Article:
Seven Chairs by Pekka Harni exhibition.

The exhibition was a part of the main exhibition of the Helsinki Design Week 2020 ”Citius, altius, fortius” or ”Less is more” held at the newly renovated Helsinki Olympic Stadium.

Pekka Harni & Yuka Takahashi design from Finland touring exhibition in Tokyo.

supported by the Finnish Institute in Japan.

Until recently, a system for the categorisation of objects both in the morphological and functional sense has not been available for the field of industrial design research.

Finnish architect and designer, Pekka Harni has developed a system, which divides our daily domestic objects into seven morphological categories, e.g., ”containers”, ”hand tools” and ”body objects”. This division provides tools for analyzing the properties of these categories. Furthermore, it includes the method for mixing object properties between object categories resulting in the possibility of creating totally new design concepts.

In the exhibition, more than 1000 objects are organised in their respective categories. Additionally, the essential relationships and differences, as well as numerous interesting details about their properties are pointed out.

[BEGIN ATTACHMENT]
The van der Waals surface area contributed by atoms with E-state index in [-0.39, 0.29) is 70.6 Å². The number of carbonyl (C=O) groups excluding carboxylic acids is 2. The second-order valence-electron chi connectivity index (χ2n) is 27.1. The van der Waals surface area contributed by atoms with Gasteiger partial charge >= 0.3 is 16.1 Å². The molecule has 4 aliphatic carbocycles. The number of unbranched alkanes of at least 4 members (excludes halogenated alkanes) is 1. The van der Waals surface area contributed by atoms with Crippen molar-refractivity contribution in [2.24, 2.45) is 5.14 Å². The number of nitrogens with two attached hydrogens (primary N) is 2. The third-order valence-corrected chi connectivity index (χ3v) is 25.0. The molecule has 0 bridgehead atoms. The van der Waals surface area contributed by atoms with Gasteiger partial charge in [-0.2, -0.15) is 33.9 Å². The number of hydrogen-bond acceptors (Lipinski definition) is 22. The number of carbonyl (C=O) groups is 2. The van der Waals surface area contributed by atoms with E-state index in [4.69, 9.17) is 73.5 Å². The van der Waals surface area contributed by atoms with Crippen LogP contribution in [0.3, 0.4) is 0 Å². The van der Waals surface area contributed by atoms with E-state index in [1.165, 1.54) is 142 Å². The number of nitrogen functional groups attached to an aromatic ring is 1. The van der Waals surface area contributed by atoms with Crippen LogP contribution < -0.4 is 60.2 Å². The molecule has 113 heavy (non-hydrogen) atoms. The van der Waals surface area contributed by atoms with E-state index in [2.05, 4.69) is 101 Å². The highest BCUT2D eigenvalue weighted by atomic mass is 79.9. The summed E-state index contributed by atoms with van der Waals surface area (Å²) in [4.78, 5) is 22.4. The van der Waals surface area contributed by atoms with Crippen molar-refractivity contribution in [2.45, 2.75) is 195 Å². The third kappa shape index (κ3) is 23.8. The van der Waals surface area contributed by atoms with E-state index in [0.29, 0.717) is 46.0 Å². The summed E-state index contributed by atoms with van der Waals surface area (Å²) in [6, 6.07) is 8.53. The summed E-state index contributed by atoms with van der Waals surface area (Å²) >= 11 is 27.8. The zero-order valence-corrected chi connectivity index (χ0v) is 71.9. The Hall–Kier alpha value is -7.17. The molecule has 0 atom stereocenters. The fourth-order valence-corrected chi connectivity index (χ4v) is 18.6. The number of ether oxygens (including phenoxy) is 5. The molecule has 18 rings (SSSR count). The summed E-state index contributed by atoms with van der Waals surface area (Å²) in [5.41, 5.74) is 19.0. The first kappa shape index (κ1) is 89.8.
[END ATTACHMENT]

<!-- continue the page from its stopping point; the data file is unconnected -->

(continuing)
The most recent design work of Pekka Harni is presented in a separate showroom within Artandgallery. These include products for e.g. Designor Ltd/Arabia, Marimekko Ltd and Satira Ltd.

On display in Design Museum’s Gallery from August 27 until October 23 is a joint exhibition by the architect and designer couple Pekka Harni and Yuka Takahashi. Harni-Takahashi Oy, their architectural and design practice in Helsinki, concentrates on ecologically sustainable development in object and interior design and architecture.

Harni and Takahashi have collaborated professionally since 2002, establishing their joint practice in 2007. Work by Harni–Takahashi Oy has been on show in various exhibitions both in Finland and abroad.
The part of this exhibition toured two cities in Japan, later.

Pekka Harni & Yuka Takahashi design from Finland touring exhibition in near Kobe.
supported by the Finnish Institute in Japan, Case gallery, Hanshin jiban chosa ltd and Finnish National Council for Design.